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      Serum Levels of Acetate and TCA Cycle Intermediates during Hemodialysis in Relation to Symptoms

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          Abstract

          In order to study the metabolism of acetate transfered from dialysate, the plasma concentrations of organic acids including the tricarboxylic acid cycle (TCA cycle) intermediates were measured during hemodialysis in a comparative study between acetate dialysate and bicarbonate dialysate in 17 patients on maintenance hemodialysis treatment. Continuous measurements of serum concentrations of these organic acids during hemodialysis were performed using the filtrate obtained through an ultrafiltrate sampling device. The organic acids were measured by isotachophoresis. Serum acetate, malate and citrate concentration increased with time in acetate dialysis compared with bicarbonate dialysis. Correlations were found between these organic acids. Isocitrate became detectable when the serum acetate concentration was over 7 mmol/l which was correlated to the acetate concentration, and was accompanied by the development of symptoms. The above results suggest that an acetate overload on the patients during acetate dialysis affects acetate metabolism through the TCA cycle resulting in an accumulation of organic acids in the serum and the development of symptoms.

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          Author and article information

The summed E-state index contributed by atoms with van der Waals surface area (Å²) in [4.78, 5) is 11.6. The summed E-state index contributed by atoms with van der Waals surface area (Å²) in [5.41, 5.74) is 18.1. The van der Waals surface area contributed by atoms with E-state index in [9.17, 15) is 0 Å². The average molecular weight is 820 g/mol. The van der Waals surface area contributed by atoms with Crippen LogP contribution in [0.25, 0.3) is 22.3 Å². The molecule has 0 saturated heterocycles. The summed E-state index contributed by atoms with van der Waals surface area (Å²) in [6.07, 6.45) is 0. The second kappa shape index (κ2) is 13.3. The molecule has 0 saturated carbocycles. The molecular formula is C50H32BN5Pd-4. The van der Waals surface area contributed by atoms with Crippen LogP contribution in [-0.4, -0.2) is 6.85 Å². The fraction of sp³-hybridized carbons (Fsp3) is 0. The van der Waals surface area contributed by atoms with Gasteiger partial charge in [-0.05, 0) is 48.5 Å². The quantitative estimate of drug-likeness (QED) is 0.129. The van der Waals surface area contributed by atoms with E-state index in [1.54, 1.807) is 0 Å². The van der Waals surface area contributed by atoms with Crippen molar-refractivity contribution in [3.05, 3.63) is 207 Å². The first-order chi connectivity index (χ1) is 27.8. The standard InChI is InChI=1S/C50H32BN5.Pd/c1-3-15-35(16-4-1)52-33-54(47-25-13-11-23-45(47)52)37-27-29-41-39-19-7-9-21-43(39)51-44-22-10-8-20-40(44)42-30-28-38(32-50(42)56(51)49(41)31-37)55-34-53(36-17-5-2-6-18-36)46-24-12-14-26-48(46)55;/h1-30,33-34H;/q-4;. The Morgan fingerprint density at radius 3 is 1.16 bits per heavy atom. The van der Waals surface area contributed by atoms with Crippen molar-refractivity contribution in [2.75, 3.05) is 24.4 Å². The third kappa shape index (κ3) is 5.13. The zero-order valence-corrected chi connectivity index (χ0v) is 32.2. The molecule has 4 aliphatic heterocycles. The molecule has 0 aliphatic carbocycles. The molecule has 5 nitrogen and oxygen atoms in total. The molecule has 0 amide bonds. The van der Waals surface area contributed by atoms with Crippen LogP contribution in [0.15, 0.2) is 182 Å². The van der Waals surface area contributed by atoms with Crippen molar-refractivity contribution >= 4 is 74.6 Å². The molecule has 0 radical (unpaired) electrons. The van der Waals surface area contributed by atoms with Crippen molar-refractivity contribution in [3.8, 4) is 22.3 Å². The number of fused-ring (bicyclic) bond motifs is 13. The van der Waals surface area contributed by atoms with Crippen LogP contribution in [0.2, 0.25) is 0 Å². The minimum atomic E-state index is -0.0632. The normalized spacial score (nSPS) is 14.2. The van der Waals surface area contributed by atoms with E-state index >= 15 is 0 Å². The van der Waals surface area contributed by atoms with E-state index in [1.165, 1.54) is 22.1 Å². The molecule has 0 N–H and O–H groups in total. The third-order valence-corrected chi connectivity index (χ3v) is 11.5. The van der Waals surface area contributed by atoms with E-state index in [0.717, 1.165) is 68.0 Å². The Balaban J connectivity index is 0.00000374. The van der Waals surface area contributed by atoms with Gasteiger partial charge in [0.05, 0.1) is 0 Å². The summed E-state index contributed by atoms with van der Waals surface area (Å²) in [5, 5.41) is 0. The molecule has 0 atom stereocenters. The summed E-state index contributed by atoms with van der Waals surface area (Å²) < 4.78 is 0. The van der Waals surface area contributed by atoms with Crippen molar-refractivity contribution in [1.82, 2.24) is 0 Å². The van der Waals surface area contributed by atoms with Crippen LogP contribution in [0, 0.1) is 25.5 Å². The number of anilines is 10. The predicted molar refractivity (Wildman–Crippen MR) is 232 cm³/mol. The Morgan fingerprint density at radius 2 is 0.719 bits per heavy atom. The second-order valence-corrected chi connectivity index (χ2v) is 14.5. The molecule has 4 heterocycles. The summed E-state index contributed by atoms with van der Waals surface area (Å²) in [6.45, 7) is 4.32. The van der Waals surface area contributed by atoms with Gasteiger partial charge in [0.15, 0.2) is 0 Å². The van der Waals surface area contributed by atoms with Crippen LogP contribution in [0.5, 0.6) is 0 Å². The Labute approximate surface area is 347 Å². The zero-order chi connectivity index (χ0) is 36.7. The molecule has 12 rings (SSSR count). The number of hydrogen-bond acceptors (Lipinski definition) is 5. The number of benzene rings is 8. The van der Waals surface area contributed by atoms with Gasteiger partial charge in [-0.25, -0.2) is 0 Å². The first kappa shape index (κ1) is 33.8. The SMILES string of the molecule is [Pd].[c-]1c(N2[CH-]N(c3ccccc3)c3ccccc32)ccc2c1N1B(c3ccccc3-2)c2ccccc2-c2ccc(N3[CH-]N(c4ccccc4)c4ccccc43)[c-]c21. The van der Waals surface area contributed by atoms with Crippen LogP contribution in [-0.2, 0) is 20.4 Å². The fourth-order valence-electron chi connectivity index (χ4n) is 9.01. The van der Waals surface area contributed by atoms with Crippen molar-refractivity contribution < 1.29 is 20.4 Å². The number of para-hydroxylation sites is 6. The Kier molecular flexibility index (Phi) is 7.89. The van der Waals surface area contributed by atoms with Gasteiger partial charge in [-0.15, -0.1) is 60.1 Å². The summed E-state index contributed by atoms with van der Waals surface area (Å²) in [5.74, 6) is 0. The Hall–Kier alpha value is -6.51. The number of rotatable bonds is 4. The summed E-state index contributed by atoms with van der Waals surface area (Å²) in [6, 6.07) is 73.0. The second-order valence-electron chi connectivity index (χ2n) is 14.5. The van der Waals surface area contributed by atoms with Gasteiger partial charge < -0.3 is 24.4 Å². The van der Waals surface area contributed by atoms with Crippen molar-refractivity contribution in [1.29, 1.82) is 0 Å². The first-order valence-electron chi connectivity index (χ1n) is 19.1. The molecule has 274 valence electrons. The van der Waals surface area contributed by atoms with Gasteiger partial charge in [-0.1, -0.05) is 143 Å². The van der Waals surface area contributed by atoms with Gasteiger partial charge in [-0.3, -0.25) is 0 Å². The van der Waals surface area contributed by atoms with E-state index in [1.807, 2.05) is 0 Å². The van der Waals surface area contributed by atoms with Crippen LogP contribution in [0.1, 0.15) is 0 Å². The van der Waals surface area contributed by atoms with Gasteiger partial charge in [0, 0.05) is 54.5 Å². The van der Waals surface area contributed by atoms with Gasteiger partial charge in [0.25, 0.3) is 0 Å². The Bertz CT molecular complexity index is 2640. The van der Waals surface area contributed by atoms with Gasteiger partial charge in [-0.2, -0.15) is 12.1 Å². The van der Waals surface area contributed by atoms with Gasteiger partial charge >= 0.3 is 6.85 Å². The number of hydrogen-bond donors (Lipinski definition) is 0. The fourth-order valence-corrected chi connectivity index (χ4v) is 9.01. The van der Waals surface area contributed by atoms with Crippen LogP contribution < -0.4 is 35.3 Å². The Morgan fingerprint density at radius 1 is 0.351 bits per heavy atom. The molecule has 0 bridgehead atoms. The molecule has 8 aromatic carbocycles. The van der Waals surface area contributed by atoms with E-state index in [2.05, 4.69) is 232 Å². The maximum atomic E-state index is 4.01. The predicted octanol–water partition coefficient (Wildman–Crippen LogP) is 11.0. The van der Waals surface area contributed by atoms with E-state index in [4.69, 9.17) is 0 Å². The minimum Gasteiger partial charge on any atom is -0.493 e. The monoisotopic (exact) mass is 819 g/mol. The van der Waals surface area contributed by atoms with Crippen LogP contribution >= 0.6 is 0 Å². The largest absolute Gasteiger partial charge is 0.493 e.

Journal
          NEF
          Nephron
          10.1159/issn.1660-8151
          Nephron
          S. Karger AG
          1660-8151
          2235-3186
          1982
          1982
          03 December 2008
          : 32
          : 2
          : 155-161
          Affiliations
          aThe Kidney Center, Shirasagi Hospital, and bDepartment of Urology and Nephrology, Osaka City University Medical School, Osaka, Japan
          Article
          182836 Nephron 1982;32:155–161
          10.1159/000182836
          7177293
          © 1982 S. Karger AG, Basel

          Copyright: All rights reserved. No part of this publication may be translated into other languages, reproduced or utilized in any form or by any means, electronic or mechanical, including photocopying, recording, microcopying, or by any information storage and retrieval system, without permission in writing from the publisher. Drug Dosage: The authors and the publisher have exerted every effort to ensure that drug selection and dosage set forth in this text are in accord with current recommendations and practice at the time of publication. However, in view of ongoing research, changes in government regulations, and the constant flow of information relating to drug therapy and drug reactions, the reader is urged to check the package insert for each drug for any changes in indications and dosage and for added warnings and precautions. This is particularly important when the recommended agent is a new and/or infrequently employed drug. Disclaimer: The statements, opinions and data contained in this publication are solely those of the individual authors and contributors and not of the publishers and the editor(s). The appearance of advertisements or/and product references in the publication is not a warranty, endorsement, or approval of the products or services advertised or of their effectiveness, quality or safety. The publisher and the editor(s) disclaim responsibility for any injury to persons or property resulting from any ideas, methods, instructions or products referred to in the content or advertisements.

          Page count
          Pages: 7
          Categories
          Original Paper

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